With research results finding telemedicine has the potential to increase the accuracy of diagnoses while improving access to health care for disadvantaged individuals, telemedicine/telehealth service activists are working to overcome barriers existing between patients and telemedicine providers. Additionally, study-based evidence further champions the need to improve access to telemedicine by revealing that socioeconomic benefits for families, patients and healthcare professionals are indeed significant. In fact, the significantly reduced cost of telemedicine, combined with the high quality of telemedicine, is rapidly becoming a primary subject of interest for global health providers and researchers.
Quality of Telemedicine Is Equal to or Exceeds Traditional Medicine
Several studies have found that the satisfaction rate among surgeons using telemedicine or teleconferencing was nearly 90 percent. The quality of telemedicine services rated by patients also either equaled or exceeded the same ratings for traditional medical treatment. Results of another study found evidence that telemedicine improved quality of life. Further, hypertension patients being monitored via telemedicine videoconferencing experienced better blood pressure control than patients receiving traditional care.
Another interesting study focused on the impact telemedicine had on younger emergency room patients. It found that quality of care was higher for those requiring telemedicine consultations than for patients who were evaluated or diagnosed via phone consultations or no consultations.
Currently, some states are even investing in telemedicine technologies for use by home health providers as a way to reduce travel time for providers and therefore increase their ability to assist more patients in one day.
Cost of Telemedicine and Telemedicine Reimbursement
Since healthcare spending comprises a large portion of any community's economy (especially rural communities), telemedicine services can give medical assistance to local people so they do not need to travel outside the community. Telemedicine would not only keep money within the community but would promote business retention and recruitment. In fact, access to locally available healthcare is an important factor in the successful recruitment of new businesses and improving local economies.
Telehealth advocates also assert that telemedicine has the ability to significantly reduce overall costs of health services. With a potential for restructuring and transforming the way healthcare is provided, telemedicine contributes to reducing costs by redistributing resources from clinical environments to primary care.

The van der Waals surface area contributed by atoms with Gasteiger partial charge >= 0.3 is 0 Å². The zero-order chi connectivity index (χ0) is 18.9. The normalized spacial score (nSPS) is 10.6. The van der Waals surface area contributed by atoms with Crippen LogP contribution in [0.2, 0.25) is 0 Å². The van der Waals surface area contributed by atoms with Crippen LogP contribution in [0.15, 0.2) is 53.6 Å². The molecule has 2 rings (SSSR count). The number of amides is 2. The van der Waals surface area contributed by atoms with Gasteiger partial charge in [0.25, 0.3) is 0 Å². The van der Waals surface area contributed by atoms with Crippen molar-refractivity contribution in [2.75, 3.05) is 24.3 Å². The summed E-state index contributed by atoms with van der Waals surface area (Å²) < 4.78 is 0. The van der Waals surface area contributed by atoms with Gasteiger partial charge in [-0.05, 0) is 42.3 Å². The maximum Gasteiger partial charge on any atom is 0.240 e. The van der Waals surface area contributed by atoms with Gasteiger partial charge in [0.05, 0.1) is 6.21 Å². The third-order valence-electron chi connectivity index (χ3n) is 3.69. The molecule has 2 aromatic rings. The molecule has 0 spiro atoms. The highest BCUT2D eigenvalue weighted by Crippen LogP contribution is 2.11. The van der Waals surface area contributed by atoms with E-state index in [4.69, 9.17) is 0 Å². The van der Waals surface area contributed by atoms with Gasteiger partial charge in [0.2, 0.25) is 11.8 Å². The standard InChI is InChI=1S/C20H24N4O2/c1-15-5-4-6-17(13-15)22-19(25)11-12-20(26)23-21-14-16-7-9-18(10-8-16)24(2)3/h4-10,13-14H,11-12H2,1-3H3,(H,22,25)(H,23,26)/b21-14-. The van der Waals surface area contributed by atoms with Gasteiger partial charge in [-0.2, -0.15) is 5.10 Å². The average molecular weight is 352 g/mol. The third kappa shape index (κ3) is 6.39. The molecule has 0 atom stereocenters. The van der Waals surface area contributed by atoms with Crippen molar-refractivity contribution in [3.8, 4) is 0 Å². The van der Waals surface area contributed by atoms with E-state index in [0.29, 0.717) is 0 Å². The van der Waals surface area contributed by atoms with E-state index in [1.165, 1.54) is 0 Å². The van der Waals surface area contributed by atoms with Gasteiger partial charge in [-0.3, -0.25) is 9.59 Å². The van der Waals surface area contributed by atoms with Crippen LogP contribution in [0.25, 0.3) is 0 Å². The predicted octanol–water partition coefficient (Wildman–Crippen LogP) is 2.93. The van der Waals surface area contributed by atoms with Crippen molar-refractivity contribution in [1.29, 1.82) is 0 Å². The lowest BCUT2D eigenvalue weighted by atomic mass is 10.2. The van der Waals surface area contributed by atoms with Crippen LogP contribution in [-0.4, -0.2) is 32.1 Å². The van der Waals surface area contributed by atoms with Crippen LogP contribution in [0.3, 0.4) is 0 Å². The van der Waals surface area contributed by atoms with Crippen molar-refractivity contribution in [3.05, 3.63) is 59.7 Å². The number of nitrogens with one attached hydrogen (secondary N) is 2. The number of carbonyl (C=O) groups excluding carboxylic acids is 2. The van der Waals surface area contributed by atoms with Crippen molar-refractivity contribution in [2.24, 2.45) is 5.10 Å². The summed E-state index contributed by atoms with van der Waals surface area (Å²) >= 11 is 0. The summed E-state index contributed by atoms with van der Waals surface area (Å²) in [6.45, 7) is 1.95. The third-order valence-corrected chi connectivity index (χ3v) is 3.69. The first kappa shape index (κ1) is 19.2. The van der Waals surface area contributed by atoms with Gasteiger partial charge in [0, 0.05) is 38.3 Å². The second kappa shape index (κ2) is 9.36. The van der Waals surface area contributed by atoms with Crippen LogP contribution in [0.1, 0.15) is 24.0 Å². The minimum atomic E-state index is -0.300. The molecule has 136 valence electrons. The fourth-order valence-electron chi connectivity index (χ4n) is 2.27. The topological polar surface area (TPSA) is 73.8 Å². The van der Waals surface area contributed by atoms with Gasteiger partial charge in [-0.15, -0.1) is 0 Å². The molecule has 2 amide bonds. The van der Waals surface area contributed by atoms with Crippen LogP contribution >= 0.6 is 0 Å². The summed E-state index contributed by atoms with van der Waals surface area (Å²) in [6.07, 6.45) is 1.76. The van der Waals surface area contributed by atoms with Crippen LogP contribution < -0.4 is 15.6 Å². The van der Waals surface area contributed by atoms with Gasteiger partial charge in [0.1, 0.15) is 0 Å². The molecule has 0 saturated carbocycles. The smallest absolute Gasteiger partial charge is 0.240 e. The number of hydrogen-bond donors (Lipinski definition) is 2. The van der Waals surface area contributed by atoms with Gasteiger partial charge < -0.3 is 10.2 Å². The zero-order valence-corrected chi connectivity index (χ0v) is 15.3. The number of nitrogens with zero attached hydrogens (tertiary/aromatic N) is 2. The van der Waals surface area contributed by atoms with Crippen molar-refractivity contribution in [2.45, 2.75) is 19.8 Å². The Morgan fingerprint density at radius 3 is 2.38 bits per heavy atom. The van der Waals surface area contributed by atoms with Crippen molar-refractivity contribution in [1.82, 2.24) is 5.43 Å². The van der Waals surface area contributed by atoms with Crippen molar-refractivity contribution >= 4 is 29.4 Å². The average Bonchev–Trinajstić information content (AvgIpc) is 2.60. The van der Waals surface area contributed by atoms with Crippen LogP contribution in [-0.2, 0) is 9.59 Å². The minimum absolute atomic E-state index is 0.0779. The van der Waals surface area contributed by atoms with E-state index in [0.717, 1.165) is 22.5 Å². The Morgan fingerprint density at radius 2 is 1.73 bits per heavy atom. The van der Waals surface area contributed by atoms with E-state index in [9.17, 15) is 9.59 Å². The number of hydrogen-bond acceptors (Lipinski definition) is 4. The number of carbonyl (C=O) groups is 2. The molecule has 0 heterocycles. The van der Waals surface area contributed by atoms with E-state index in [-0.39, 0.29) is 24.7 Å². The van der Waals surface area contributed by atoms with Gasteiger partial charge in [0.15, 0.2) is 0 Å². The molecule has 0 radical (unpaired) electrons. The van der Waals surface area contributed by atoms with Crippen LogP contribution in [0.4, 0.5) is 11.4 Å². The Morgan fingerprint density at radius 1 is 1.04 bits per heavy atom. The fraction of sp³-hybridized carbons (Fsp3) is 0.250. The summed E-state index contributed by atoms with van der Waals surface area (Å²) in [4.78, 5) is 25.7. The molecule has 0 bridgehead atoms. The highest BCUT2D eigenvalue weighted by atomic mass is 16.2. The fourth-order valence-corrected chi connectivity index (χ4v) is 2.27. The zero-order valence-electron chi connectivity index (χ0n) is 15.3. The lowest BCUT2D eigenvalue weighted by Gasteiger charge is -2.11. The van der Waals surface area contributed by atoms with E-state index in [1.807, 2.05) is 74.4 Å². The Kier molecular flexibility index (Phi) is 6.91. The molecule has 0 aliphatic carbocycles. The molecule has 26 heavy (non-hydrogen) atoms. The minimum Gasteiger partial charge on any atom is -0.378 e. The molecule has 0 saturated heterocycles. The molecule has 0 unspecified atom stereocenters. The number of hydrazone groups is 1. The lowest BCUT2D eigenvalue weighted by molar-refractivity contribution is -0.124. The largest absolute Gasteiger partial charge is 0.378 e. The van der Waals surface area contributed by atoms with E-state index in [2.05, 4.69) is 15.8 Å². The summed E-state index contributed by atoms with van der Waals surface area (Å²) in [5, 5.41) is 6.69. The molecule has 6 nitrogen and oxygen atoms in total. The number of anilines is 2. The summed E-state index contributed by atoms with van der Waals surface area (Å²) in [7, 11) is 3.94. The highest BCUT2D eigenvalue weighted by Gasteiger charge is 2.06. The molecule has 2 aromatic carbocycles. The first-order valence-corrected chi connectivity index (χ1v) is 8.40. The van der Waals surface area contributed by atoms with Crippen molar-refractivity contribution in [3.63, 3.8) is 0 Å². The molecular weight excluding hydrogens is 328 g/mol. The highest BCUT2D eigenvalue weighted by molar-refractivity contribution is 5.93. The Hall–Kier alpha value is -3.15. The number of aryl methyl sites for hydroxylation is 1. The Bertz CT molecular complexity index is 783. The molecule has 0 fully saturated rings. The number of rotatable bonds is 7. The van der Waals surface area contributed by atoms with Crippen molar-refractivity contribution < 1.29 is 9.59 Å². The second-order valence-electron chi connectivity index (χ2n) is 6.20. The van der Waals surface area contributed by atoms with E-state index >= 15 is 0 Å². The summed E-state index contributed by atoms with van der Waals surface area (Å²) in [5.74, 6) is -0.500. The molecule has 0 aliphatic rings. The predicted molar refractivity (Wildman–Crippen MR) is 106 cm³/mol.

One of the most troublesome obstacles to completely integrating telemedicine services into standard healthcare methods is the lack of consistent reimbursement policies provided by private and public health insurance providers. Although the Balanced Budget Act of 1997 authorized partial reimbursement for telemedicine and telehealth services, factors like eligibility guidelines or geographic location still restrict reimbursement.
Currently, 48 state Medicaid programs contain reimbursement clauses to pay for telemedicine services. Behavioral health and psychiatry and mental health counseling are seeing the most rapid expansions in reimbursement. Budget constraints are preventing other state Medicaid agencies from establishing telemedicine reimbursement policies.
In addition, over half of the states have telemedicine parity, a legal term that means these states require private insurers to reimburse telemedicine services equivalently to in-person care. Implementation of parity allows financially responsible services to be given in that state via telemedicine and increases access to care, particularly in rural areas.
On the other hand, Medicare reimburses recipients in all 50 states if they meet certain requirements. To learn more about telehealth reimbursement issues, please contact Iris Telehealth today.